The first thing to do is have a plan. Once you have your plan, the rest should fit into place. Here are the top things to consider before you even look at a magazine or visit a shop.
The question “how much is a wedding dress?” is like asking “how long is a piece of string?”. It is is unquantifiable, ranging from free to hundreds of thousands of pounds. How much do you want to spend on your dress? This will determine the kind of shop to look at.
At the free end (£0 to £200) try recycling someone else’s dress. In my Mother’s day, it was common to alter a relative’s dress – my Mum wore her sister’s, which originally belonged to a cousin. You can also buy your dress from a charity shop or from a second hand website such as ebay or craigslist. Just remember, even if the dress does not cost you anything, you may still have to alter it – this can cost up to £200 depending on the amount of work required. You may also need to have it professionally laundered.
For low price new dresses (up to £500) you can now buy off the shelf from retailers such as BHS. Their prices start from as little as £30 and go up to about £600. The cheaper wedding dresses are really just normal dresses in white. If buying online, leave plenty of time in case the dress has to be returned.
Most brides go for a mid-range wedding dress (£500 – £2,000). They normally visit a shop, try on sample dresses and make a purchase. The dress is then ordered for you – some will allow an off the shelf purchase and many will have ex-shop stock for sale. There are large chains such as Berkertex and Debenhams but most are small, family run retailers able to provide a more personal service.
High end prices (£1,500 plus) mean more expensive materials, top designers and couture. This is Harrods or Harvey Nicks territory. There are also many small retailers often specialising in particular designs. If you are not content with just a diamond ring, maybe you can have a diamond wedding dress (yes, real ones, not sparkly beads!). It only costs $12million.
Style or Theme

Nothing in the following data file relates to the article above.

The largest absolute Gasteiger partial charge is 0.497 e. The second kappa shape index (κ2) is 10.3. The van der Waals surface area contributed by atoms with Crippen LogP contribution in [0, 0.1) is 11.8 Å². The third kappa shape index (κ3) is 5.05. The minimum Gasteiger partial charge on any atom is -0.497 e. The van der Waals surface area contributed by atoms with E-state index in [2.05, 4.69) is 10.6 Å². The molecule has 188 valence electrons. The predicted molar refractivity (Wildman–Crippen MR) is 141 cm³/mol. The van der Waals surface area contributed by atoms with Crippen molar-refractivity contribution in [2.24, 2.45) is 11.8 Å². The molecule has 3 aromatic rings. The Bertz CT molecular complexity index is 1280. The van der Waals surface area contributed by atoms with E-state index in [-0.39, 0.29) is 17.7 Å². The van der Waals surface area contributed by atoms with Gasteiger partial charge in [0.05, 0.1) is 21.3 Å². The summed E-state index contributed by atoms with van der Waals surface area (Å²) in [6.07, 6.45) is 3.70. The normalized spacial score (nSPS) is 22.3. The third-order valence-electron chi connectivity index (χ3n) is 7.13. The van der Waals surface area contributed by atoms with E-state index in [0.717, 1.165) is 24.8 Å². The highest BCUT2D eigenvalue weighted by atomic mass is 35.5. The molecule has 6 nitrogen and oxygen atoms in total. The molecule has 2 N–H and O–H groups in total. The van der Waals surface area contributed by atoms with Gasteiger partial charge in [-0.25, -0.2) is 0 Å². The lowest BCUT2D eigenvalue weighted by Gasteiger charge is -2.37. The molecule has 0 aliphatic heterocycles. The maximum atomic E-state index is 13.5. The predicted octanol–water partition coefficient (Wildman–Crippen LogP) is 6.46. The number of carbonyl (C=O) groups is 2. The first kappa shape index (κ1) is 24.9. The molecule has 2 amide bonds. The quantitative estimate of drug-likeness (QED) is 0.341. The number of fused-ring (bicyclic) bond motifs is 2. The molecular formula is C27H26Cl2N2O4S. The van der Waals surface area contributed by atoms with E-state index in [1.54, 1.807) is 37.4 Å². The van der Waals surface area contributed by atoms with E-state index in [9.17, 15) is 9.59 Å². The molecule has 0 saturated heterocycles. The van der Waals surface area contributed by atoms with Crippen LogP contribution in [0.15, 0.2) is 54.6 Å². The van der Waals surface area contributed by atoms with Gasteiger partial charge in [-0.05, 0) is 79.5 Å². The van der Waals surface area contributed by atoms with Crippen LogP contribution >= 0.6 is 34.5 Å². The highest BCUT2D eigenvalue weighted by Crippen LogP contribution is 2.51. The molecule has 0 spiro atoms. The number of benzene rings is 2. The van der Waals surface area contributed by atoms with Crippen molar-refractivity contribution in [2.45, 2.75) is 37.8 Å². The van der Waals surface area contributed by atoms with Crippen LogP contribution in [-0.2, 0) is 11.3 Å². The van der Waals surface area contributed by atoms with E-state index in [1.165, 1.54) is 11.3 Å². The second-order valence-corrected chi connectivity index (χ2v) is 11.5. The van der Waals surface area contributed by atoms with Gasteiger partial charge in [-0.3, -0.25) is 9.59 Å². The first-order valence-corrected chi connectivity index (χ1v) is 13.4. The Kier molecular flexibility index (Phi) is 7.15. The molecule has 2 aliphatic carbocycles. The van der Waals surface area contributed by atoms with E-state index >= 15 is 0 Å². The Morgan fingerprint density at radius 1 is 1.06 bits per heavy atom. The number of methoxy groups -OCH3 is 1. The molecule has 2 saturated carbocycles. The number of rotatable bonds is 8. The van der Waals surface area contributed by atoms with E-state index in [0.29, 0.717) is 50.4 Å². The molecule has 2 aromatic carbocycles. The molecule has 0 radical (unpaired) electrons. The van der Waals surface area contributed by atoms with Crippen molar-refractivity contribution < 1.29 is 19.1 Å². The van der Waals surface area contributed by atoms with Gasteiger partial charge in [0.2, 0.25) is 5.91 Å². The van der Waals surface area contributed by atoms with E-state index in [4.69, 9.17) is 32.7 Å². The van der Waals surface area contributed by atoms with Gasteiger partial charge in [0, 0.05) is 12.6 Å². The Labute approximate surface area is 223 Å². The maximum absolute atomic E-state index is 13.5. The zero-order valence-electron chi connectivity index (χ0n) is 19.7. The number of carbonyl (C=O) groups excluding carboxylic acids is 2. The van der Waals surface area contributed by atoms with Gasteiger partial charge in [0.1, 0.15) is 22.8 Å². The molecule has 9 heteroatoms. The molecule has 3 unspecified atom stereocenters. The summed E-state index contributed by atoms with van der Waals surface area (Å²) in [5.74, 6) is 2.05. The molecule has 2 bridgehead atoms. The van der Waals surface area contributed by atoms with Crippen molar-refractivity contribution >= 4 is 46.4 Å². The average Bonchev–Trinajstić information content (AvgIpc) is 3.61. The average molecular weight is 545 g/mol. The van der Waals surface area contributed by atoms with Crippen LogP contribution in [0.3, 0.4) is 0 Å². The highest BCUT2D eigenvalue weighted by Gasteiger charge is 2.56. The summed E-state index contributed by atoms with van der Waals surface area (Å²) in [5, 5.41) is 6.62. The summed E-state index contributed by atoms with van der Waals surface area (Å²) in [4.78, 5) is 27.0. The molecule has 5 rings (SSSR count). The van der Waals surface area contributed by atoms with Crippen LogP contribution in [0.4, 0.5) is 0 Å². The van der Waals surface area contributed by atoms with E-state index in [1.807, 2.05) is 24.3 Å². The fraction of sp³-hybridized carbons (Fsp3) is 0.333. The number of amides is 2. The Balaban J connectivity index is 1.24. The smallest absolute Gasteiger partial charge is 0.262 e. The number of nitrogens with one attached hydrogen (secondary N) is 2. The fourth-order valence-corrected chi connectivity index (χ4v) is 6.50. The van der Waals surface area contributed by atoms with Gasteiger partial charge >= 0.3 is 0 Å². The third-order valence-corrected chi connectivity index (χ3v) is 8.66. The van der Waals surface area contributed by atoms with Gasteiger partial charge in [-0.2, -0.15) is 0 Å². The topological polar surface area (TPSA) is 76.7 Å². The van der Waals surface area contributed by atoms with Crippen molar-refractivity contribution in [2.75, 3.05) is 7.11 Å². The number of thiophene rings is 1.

Do you have a particular style or theme for your wedding? Not everyone will but some wedding themes require a particular style of dress. For example, you can get married in Linlithgow Palace which is a ruined “castle” claiming the birthplace of Mary, Queen of Scots. That event took place in 1542 so it might be apt to have a a dress in that style (pointy hat, long sleeves). You will need to shop for a wedding dress that caters for your style.
Body Shape / size / special needs – there are now shops which cater for specific needs of brides. In particular, there are shops like Beau Belles helping Size 18+ ladies. More specialised shops will cater for other groups.
If you want a dress to be completely different, look for a shop which custom makes the
dress. This could be high end couture. But more shops are now offering a degree of customisation. For example, to use a different lace, to add some trim or to have it made in another colour. I regularly see brides who do not want a train – at Beau Belles this is easily removed. So look for shops which offer this service if you want a completely unique dress.
Once you have considered these points you will be able to find shops which fit your criteria and you can shop for a wedding dress with out wasting time! Now is the time to look at websites and magazines.
For more information, you can also check the 9 step “buy a wedding dress” guide to help you shop for a wedding dress.
Beau Belles, providing plus size wedding dresses in Scotland including Edinburgh, Glasgow, West Lothian, Falkirk, Stirling, Aberdeen, Inverness, Argyll, Paisley, Hamilton, Coatbridge, East Lothian, Borders, Linlithgow, Philipstoun, Whitburn, Livingston, Bathgate.